A Jewish settler raises an Israeli flag at the E1 settlement area on December 9, 2007, near the Israeli settlement of Maale Adumim in the West Bank.
Credit: Uriel Sinai

Israel plans to build 3,000 new settler homes in East Jerusalem and the West Bank, a government official told Agence France Presse today, just hours after the UN voted to recognize Palestine as a non-member state.

The official would not give further details where the homes would be built, but according to Haaretz correspondent Barak Ravid, at least some will be in the E1 area between Jerusalem and the settlement of Maaleh Adumim.

It "will divide [the] West Bank in two parts regardless of Israeli commitments to the US," Ravid tweeted.

He said he had been told the order came from Prime Minister Benjamin Netanyahu.

A senior diplomatic source said Israel would also "advance building plans for another several thousand housing units in settlement blocs in the West Bank and in East Jerusalem," Ravid wrote in Haaretz

The White House has now condemned Israel's decision to build the settlements, reported Politico.

"We reiterate our longstanding opposition to settlements and East Jerusalem construction and announcements," National Security Council spokesman Tommy Vietor said. "We believe these actions are counterproductive and make it harder resume direct negotiations or achieve of a two state solution. Direct negotiations remain our goal and we encourage all parties to take steps to make that easier to achieve."

The Palestinian Authority has said it will not resume peace talks unless Israel freezes all settlement building. It, like the US and the UN, considers all Israeli settlements in the West Bank illegal, according to Bloomberg.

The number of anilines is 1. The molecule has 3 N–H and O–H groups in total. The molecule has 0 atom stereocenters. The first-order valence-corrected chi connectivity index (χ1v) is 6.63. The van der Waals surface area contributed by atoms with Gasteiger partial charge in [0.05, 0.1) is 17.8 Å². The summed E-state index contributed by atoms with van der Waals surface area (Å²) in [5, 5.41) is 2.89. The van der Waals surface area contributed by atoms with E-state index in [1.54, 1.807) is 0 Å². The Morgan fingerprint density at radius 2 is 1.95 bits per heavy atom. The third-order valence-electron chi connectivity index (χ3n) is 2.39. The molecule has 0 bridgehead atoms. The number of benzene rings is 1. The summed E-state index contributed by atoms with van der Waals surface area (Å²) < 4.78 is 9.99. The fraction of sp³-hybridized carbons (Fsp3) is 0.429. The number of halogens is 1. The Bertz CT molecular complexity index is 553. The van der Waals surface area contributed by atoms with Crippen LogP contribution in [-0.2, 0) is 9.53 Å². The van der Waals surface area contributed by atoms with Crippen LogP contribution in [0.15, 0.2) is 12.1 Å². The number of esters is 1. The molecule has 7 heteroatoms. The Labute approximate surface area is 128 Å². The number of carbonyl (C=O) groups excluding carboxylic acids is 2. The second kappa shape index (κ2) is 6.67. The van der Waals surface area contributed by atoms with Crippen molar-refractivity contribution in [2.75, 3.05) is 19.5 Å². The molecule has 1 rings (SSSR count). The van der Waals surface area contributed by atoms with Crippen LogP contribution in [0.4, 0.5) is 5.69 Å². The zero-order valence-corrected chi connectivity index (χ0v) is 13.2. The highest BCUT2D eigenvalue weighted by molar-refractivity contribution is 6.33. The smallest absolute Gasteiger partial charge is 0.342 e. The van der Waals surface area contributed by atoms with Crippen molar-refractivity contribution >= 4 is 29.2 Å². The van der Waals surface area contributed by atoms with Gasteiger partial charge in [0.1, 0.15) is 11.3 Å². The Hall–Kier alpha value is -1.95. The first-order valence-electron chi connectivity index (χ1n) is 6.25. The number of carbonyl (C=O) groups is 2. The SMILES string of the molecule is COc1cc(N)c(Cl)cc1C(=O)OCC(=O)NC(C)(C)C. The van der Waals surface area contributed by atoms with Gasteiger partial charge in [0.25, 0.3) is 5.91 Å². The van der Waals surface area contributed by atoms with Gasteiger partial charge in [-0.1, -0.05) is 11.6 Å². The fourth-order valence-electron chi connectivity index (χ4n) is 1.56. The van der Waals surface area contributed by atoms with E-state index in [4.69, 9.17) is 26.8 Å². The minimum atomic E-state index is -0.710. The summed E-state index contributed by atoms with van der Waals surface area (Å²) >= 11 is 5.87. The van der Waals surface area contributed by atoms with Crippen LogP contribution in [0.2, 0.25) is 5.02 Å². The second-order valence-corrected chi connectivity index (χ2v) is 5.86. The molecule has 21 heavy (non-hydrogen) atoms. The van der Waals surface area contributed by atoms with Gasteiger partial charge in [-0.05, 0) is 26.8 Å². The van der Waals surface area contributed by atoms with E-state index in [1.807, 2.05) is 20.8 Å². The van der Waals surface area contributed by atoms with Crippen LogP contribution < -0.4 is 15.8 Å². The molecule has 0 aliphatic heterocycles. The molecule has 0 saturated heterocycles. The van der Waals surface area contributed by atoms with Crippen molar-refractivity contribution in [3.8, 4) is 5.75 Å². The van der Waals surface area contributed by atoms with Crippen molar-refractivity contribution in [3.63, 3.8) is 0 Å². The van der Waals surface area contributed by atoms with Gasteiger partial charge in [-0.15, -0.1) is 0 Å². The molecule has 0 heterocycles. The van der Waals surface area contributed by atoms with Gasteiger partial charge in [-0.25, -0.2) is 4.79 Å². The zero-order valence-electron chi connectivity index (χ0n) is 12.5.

What's more, E1 is a particularly contentious area to build in, the BBC said, since Palestinians say settlements there will divide the West Bank and prevent the creation of a contiguous Palestinian state.

In recent years the US has tried to discourage construction in E1, Al Jazeera said. Israel agreed to freeze settlement building there as part of the 2003 "roadmap for peace," according to AFP.

Yet Israel accused the Palestinians of violating peace agreements by seeking their new UN status, and warned last night that it would respond accordingly.

Before today's announcement, UN Secretary General Ban Ki-moon told Israel to halt all settlement building immediately in compliance with international law.

"Unilateral actions on the ground will not be accepted by the international community," Ban said.

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